From the top of the fifth hill, John looks ahead. He can’t see the eight remaining hills. From the start, it seemed like a hill with multiple ups and downs as told by the guide. They are thirteen in total, all connected to one another, the leader said. One after another he climbed up and down, one after another the trekkers followed the leader, and one after another they are withering away in the wilderness. John wonders how many will be left to reach the designated endpoint of the journey. He was shivering just now but the sixth hill has a different story to tell. Suddenly, he starts sweating. There is no wind, no ominous sounds. He hears people breathing heavily around him. A trekker took out his inhaler. How can an asthma patient be on this trip, John thought. This is trekking 101. No one with recent surgery is allowed. No one pregnant is allowed. No one with any major illness is allowed. But who’s this audacious idiot out here to prove the fundamentals wrong?
‘Yeah, I know. I’m not supposed to be here,’ the man said. He catches John’s eyes fixated at him.
‘What made you dare?’ John asked.
‘My daughter. She passed away last year. I promised her…’ His voice breaks and he sobs. John taps his shoulder thrice.
This is all a coincidence. Someone else died and a family member is here. Just like Mary John has this eerie feeling empowering him. He senses loss and grief in each of his peers. Then what is he doing here? He wasn’t close to his sister-in-law. They hardly saw each other. The night is filled with confusion. Each hill brings out anomalies making the journey relentlessly eventful.
It’s been two hours but John feels like he’s been walking forever. He has just finished four hills and the headcount of the participants reduced to half. He wonders what’s going on with the diminishing trekkers. He wonders when this suffering will end. His back has taken a beating. The rucksack weights nine pounds comprising mostly of water and snacks. He’s shivering from the sudden intense cold winds coming in from all directions. The windcheater is not helping him now. The sweat on his brows has vanished. His eyes are craving for fluidity. He takes out his eye drops and pours a couple of drops in each eye. This makes his eyes move normally again.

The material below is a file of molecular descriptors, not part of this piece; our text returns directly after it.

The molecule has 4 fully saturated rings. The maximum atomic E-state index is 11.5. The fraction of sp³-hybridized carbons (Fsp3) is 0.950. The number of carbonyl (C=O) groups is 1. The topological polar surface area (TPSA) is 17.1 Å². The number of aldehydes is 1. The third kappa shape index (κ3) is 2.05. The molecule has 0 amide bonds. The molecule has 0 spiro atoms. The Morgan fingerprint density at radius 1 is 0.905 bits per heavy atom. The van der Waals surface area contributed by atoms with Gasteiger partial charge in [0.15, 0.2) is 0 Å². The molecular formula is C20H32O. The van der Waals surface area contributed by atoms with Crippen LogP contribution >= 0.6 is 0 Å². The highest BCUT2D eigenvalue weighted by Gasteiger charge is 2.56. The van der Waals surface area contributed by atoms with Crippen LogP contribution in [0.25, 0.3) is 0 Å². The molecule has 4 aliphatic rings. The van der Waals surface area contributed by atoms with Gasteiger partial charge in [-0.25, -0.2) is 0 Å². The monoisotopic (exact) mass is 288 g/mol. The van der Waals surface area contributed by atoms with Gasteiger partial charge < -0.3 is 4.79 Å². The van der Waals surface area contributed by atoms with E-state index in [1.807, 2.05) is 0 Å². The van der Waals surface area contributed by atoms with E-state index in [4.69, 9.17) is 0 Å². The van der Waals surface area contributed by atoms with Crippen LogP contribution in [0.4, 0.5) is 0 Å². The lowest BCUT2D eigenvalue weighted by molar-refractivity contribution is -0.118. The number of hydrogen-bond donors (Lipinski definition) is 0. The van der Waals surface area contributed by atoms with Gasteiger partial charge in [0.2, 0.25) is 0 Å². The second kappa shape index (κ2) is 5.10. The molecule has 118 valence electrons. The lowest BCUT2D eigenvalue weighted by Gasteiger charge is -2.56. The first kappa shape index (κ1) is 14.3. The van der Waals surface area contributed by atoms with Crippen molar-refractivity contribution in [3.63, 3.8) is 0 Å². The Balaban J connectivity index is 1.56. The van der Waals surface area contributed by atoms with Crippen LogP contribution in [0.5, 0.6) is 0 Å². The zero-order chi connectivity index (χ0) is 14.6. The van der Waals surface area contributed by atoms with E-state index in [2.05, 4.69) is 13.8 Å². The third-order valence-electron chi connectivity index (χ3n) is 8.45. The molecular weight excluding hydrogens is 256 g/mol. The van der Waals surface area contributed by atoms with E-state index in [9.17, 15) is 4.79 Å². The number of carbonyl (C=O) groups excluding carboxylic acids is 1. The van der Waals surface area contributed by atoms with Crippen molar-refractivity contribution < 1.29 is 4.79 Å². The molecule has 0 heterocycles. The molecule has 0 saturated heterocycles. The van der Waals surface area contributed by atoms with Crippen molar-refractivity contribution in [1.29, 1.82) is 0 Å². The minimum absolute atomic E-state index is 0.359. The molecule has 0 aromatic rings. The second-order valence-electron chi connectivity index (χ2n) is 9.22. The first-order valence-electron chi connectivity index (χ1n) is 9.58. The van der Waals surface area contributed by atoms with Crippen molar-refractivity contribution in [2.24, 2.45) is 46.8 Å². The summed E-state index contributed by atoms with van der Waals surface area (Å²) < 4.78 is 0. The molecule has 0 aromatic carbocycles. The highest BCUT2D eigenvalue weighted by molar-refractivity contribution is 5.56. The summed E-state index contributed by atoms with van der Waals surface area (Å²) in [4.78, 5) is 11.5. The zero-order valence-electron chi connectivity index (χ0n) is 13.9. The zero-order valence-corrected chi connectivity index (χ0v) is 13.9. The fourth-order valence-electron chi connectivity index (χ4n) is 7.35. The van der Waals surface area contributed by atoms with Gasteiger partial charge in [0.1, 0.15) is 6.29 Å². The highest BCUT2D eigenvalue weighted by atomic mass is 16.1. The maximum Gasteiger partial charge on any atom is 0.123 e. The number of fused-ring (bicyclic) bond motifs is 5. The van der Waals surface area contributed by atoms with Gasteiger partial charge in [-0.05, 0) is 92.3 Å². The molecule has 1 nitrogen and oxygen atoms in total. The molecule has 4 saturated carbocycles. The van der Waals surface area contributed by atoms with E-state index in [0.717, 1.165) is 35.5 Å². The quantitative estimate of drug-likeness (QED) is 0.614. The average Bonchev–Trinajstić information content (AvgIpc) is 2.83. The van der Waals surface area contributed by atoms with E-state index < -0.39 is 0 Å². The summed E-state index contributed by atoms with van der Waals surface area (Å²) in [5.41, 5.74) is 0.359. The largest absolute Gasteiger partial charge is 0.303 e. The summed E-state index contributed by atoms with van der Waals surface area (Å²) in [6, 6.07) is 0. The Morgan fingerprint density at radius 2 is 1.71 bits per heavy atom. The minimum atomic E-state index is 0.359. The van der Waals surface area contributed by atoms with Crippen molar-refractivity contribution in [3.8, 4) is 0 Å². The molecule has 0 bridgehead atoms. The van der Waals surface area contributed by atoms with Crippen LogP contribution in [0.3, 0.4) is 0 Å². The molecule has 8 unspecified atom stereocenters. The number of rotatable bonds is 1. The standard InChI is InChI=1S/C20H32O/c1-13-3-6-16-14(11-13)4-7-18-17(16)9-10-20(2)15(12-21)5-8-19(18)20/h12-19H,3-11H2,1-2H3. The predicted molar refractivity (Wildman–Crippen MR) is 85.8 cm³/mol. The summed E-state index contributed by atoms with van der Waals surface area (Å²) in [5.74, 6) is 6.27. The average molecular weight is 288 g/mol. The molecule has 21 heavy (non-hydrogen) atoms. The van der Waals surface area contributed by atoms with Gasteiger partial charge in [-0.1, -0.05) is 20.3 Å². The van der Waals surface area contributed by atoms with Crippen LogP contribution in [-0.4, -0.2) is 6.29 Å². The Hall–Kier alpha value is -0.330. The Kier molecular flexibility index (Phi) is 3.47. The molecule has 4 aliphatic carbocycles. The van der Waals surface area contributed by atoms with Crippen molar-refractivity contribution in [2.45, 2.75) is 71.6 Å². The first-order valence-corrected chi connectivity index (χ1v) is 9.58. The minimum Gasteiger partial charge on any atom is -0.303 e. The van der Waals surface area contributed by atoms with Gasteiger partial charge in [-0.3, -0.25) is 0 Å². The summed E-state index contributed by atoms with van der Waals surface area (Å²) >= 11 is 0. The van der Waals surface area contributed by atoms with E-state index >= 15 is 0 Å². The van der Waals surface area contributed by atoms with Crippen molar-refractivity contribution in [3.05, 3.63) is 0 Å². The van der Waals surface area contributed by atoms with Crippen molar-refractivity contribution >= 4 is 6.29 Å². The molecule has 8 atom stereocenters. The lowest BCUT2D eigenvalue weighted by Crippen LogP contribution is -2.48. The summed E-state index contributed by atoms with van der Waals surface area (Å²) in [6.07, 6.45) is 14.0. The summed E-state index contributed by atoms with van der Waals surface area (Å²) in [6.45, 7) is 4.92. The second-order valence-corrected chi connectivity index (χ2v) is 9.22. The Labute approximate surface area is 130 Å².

It goes dark while he’s halfway up the fifth hill. He switches off his head torch and turns it back again. There must be an error in the circuitry after being switched on for so long or the batteries might be running out of juice, he thought.
After climbing the fifth one, he looks down and finds few trekkers being attacked by something. They are trying to run but they go down one by one. It happened so fast that John is still trying to figure out what he saw. He heard of mountain lions from some people before the trek. He thought they were trying to scare him. Were they right, John shivered. He also heard about snakes. He feels his brain would explode with all such theories. It’s too much to take in. One night is not enough to process such disbeliefs which are coming out to be true. He reminds himself of all the horror stories he has read during his teenage years. He can’t be a part of one.